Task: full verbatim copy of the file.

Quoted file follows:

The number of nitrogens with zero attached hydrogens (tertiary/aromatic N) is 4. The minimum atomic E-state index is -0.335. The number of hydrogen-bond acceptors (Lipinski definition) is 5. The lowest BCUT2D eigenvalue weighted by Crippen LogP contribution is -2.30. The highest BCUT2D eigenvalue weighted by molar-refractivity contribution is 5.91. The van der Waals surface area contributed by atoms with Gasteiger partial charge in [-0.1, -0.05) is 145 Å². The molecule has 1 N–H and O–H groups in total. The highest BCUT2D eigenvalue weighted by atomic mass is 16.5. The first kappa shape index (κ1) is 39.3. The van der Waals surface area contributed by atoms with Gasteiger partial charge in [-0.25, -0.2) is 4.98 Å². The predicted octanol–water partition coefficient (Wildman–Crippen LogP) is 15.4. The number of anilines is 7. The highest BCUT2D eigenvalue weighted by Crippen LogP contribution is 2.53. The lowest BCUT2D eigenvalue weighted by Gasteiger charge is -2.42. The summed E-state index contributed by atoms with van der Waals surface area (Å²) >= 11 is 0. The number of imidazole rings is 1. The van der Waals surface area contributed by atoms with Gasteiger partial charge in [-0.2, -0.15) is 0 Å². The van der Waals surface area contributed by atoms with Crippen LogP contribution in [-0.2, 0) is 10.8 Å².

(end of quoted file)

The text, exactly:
The number of nitrogens with zero attached hydrogens (tertiary/aromatic N) is 4. The minimum atomic E-state index is -0.335. The number of hydrogen-bond acceptors (Lipinski definition) is 5. The lowest BCUT2D eigenvalue weighted by Crippen LogP contribution is -2.30. The highest BCUT2D eigenvalue weighted by molar-refractivity contribution is 5.91. The van der Waals surface area contributed by atoms with Gasteiger partial charge in [-0.1, -0.05) is 145 Å². The molecule has 1 N–H and O–H groups in total. The highest BCUT2D eigenvalue weighted by atomic mass is 16.5. The first kappa shape index (κ1) is 39.3. The van der Waals surface area contributed by atoms with Gasteiger partial charge in [-0.25, -0.2) is 4.98 Å². The predicted octanol–water partition coefficient (Wildman–Crippen LogP) is 15.4. The number of anilines is 7. The highest BCUT2D eigenvalue weighted by Crippen LogP contribution is 2.53. The lowest BCUT2D eigenvalue weighted by Gasteiger charge is -2.42. The summed E-state index contributed by atoms with van der Waals surface area (Å²) >= 11 is 0. The number of imidazole rings is 1. The van der Waals surface area contributed by atoms with Gasteiger partial charge in [-0.2, -0.15) is 0 Å². The van der Waals surface area contributed by atoms with Crippen LogP contribution in [-0.2, 0) is 10.8 Å².